The Sapulpa City Council Administration and Finance Committee met in a special session on Wednesday, May 27, 2020, at City Hall and via videoconference to discuss the proposed budget for the fiscal year 2020-2021. City council members present were Vickie Beyer, Craig Henderson, Hugo Naifeh, and Mayor Lou Martin, who acts as the chairman of the committee. Also in attendance were City Attorney David Widdoes, City Manager Joan Riley, and City Finance Director Pamela Vann.
One of the main topics of discussion was the General Fund ending balance. The General Fund is a government’s basic operating fund and accounts for everything not accounted for in another fund. The ending fund balance is considered the general fund’s unappropriated cash reserves. Riley says that Sapulpa has “always struggled with the balance not being where it needs to be.” State guidelines say a city should maintain an unreserved (not earmarked for a specific purpose) ending fund balance of a minimum of 10% of recurring revenues. “We have improved it every year,” since she has been here, she said. “We are budgeting 4.9 percent or $369,000 this year, but we’ve been running at 2 or 3 percent for years,” so this is good news. She went on to explain that the fund balance is needed for unexpected occurrences such as the current pandemic, last year’s tornadoes, ice storms, and floods, among other things.
It is important to note that the approved budgeted ending fund balances have always been vastly lower than the actual ending fund balance. The fiscal year’s ending fund balance for 2017-2018 was $1.4 million, 2018-2019’s was estimated to be around $1.6 million, and 2019-2020’s was just over $2 million.
Regarding funding, according to Vann, the only significantly reduced stream of revenue in this year’s proposed budget is sales tax, despite the fact that the estimated current-year sales tax numbers are coming in around $13 million, which is higher than last year’s. Riley and Vann say the next two sales tax checks from the State will be very telling, as far as how badly the pandemic has affected the city’s sales tax revenue. They say that because most of our businesses are “essential,” the shortage should not be as great as in other cities. Additionally, online sales and the multitude of medical marijuana dispensaries in town have made a significant impact in our sales tax revenue staying steady.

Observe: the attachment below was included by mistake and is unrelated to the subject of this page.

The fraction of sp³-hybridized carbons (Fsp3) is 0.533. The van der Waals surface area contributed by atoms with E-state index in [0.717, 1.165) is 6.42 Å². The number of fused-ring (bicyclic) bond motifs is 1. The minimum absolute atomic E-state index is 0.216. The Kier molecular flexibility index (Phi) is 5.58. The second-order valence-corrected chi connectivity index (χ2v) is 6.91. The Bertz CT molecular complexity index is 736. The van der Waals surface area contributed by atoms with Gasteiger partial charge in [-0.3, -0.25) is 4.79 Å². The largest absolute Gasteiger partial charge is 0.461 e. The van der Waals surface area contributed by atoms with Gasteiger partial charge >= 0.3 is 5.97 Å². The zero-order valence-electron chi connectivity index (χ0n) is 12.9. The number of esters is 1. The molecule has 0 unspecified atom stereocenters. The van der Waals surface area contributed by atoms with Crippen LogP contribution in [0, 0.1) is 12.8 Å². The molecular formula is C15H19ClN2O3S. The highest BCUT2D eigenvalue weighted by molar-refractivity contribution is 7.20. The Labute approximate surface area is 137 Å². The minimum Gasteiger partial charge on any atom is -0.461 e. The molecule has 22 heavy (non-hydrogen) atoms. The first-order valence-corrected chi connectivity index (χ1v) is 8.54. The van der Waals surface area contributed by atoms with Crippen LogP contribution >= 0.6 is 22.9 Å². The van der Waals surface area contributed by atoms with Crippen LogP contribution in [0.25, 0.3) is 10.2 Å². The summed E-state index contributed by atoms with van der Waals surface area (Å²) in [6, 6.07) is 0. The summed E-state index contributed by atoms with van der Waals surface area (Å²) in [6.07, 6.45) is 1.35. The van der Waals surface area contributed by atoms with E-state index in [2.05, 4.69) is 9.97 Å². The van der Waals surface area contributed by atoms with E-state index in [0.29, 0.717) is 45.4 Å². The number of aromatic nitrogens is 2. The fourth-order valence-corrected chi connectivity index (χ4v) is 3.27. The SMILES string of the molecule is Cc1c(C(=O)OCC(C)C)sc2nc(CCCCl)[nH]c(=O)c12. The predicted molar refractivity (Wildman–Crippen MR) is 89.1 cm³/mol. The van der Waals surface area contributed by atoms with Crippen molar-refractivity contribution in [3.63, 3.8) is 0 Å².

Another large part of the discussion involved Beyers urging Riley to hire a dedicated Economic Development Director soon. Naifeh, Henderson, Widdoes, and Riley agreed about the necessity and benefit of having someone new fill this role (Public Works Director Steve Hardt is performing both jobs right now). Some disagreed on how soon it needed to be done, but Beyers stated, “I’d like to get started now. We have some monies [in this budget] that we can use.” Widdoes agreed that it “may be better to have someone here as a part of the process” of enacting the new bond proposals.
Vann and Riley will tweak the budget with the committee’s suggestions and present the new version of the proposed budget at the City Council’s study session before their regular meeting (beginning at 5:30 p.m.) on Monday, June 1. The committee’s next regular meeting will be Monday, June 8, 2020, at City Hall. The final version of the budget will be up for a vote at the regular City Council meeting on June 15th. A budget must be passed by June 23, or 7 days before the end of the fiscal year on June 30.